The super-secret TED@MotorCity Salon sponsored by Lincoln was held last night at The Music Box in the Max M. Fisher Music Center in Detroit. TED is a global nonprofit devoted to Ideas Worth Spreading.The theme of the event was “New Tomorrows” and promised world-class speakers but didn’t divulge any other details prior to the event.
Why so secret? More on that later.
As we begin the press previews for the 2011 North American International Auto Show, Detroit is in the spotlight not only for the automotive industry but also on how a city can look to the future and reinvent itself.
From the TED@MotorCity program:
Tomorrow inevitably represents new hopes, and provides us with new opportunities. What does tomorrow look like? What will it mean for our lives and work?
Tomorrow will bring changes that we can’t anticipate. Tomorrow is close enough that we can almost touch it – but far enough to allow us the freedom to imagine new horizons.
The curator of the evening was Gary Bolles of Xigi.
Thomas Goetz, executive editor of Wired Magazine. "Better health is not a science problem, it's an information problem,” Goetz told us. By finding better ways to deliver the information through design and technology we can put people in more control of their health. For those working on losing weight and improving their health, Goetz recommended some gadgets and the app Lose It!
Dale Dougherty, founder of MAKE Magazine and Maker Faire. Dougherty affirmed, “We are all makers.” Makers used to be mainstream but not anymore. Makers are playing with technology and we should make sure that the next generation are makers.
John Gallagher, Detroit Free Press journalist and author of Reimagining Detroit: Opportunities for Redefining an American City. I’m a few chapters into Gallagher’s book so I was excited to see him on the program. He said that cheap energy allowed for urban sprawl and now that cheap energy is a thing of the past we must look back to our cities. People want to live, work, and play in a walkable city. We must strive to get back to that and provide alternative public transportation.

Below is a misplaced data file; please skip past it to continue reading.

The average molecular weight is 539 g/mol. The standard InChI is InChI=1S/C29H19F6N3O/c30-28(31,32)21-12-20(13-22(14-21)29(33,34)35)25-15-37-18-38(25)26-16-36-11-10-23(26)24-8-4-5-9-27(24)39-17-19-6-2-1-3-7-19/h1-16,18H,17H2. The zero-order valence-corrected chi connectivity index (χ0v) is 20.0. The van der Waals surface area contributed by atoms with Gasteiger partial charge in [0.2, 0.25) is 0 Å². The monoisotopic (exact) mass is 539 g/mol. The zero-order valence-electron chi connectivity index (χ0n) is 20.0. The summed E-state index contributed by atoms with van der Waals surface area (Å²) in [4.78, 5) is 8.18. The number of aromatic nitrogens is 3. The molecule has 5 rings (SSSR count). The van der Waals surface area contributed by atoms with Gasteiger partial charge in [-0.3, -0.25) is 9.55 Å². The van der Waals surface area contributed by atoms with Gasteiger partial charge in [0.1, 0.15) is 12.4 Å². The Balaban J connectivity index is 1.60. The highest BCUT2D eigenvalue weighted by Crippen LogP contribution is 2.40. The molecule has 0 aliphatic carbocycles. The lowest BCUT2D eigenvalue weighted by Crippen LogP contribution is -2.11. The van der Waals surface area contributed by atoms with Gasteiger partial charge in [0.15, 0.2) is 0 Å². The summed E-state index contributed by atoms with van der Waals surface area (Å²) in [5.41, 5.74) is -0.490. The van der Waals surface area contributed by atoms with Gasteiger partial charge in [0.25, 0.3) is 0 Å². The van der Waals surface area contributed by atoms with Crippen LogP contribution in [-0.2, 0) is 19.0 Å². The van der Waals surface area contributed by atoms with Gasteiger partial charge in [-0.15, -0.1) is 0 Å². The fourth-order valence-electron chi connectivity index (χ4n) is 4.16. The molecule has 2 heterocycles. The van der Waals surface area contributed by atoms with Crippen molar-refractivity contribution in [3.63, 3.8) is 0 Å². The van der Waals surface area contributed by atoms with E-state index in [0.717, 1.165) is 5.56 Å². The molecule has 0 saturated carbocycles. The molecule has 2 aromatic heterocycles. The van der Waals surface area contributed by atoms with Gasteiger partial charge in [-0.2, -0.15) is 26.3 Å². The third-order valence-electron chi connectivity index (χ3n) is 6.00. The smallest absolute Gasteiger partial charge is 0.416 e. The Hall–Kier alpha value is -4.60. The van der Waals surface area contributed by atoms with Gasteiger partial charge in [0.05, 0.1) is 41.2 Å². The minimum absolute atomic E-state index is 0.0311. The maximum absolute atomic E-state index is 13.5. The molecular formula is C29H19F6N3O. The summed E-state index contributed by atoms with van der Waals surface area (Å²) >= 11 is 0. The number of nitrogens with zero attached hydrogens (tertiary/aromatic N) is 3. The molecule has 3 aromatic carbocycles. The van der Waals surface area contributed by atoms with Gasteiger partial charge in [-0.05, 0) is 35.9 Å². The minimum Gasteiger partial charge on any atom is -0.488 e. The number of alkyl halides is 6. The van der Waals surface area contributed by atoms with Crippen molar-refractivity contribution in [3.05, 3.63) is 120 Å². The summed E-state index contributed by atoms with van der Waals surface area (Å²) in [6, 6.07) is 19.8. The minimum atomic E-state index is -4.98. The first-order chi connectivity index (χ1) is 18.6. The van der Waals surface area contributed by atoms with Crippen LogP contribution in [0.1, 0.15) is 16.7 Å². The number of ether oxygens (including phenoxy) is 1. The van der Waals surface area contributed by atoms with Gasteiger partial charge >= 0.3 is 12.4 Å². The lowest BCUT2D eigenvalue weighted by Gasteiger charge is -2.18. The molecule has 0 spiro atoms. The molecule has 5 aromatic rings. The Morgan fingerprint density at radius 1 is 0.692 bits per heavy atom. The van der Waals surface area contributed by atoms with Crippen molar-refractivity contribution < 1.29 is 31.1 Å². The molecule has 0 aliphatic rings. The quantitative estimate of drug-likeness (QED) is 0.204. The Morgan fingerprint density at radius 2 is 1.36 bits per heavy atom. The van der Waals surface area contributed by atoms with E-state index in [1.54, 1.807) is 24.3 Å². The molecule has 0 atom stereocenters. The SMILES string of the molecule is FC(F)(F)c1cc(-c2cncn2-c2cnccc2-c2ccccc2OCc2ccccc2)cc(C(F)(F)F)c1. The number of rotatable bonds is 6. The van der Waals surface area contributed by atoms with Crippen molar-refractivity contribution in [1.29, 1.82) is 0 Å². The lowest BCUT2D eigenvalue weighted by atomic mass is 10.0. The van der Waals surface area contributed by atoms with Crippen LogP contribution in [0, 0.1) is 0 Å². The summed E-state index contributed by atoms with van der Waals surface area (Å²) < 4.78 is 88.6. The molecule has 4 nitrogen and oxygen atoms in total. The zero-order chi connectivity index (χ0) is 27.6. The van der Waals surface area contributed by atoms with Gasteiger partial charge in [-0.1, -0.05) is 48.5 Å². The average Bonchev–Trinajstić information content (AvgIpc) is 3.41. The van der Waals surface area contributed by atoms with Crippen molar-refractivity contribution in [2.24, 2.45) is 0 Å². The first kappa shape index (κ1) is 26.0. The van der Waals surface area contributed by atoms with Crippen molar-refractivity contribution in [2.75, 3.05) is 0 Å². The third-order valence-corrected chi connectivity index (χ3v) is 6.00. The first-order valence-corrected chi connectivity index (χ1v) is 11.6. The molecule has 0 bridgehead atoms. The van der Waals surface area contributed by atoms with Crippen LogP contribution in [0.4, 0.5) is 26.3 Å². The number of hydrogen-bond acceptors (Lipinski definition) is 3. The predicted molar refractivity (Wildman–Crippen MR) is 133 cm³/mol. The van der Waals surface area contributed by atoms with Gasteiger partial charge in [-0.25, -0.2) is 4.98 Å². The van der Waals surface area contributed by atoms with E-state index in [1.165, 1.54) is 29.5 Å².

Craig Newmark, founder of Craigslist. Gary Bolles commented on how Newmark was the most connected person in the world. And isn’t that what we’re all looking for, whether personal or professional, is to make a connection? He mentioned accountability in journalism and how to get the news outlets to get it right and do it honestly. I immediately thought of Stephen Clark, WXYZ, and the #backchannel that they have created. I especially liked the comparison between Jon Stewart and Stephen Colbert to the Shakespearean court jesters. Stewart and Colbert don’t want to be considered professional journalists. It’s just: be funny or die! And, get the facts right.
Jessica Care Moore, poet and playwright. She performed at TEDxDetroit and this outing was just as inspiring. It brought chills. She ended with, "In this room I see ideas everywhere. Do you?" Yes, I see the ideas. Now is the time to act on them.
Lisa Gansky, entrepreneur and author of The Mesh: Why the Future of Business is Sharing. Ganksy told us that our digital tomorrow depends on the meshing of 3 key ingredients: social, mobile, and physical goods. Zipcar was used as an example of how a “brand is a voice, the product is the souvenir.” She asked the automakers to make “share-ready” cars and told the audience to share their failures.
Why the secrecy?
I have no idea. My thought is that TED (without the x) is an exclusive brand and Lincoln was aligning themselves with that elite group. Lincoln surely delivered on the slick event; it was top shelf.
The usual pre-event buzz wasn’t their priority. Instead they had many local Detroiters in the twitterverse scratching their head in a “how did I miss this” type of way.
To be fair, it is my understanding that the invitation was sent to the entire TEDxDetroit database. So, why weren’t those that were planning on attending talking about it? A simple line in the invitation reads:
Also, please, no blogging nor tweeting this invitation/event before it takes place.
TED@MotorCity and Lincoln proved that an event doesn’t need the “this event is going to be so cool” buzz to, in fact, be cool.
Detroit is on a precipice and the people and their actions and decisions are going to decide which way it goes. Our “New Tomorrow” is up to us.
Feedback, makers, reinvention, connection, and sharing. That is our “New Tomorrow.”
TED@MotorCity not only delivered world-class speakers but it was world-class all the way around.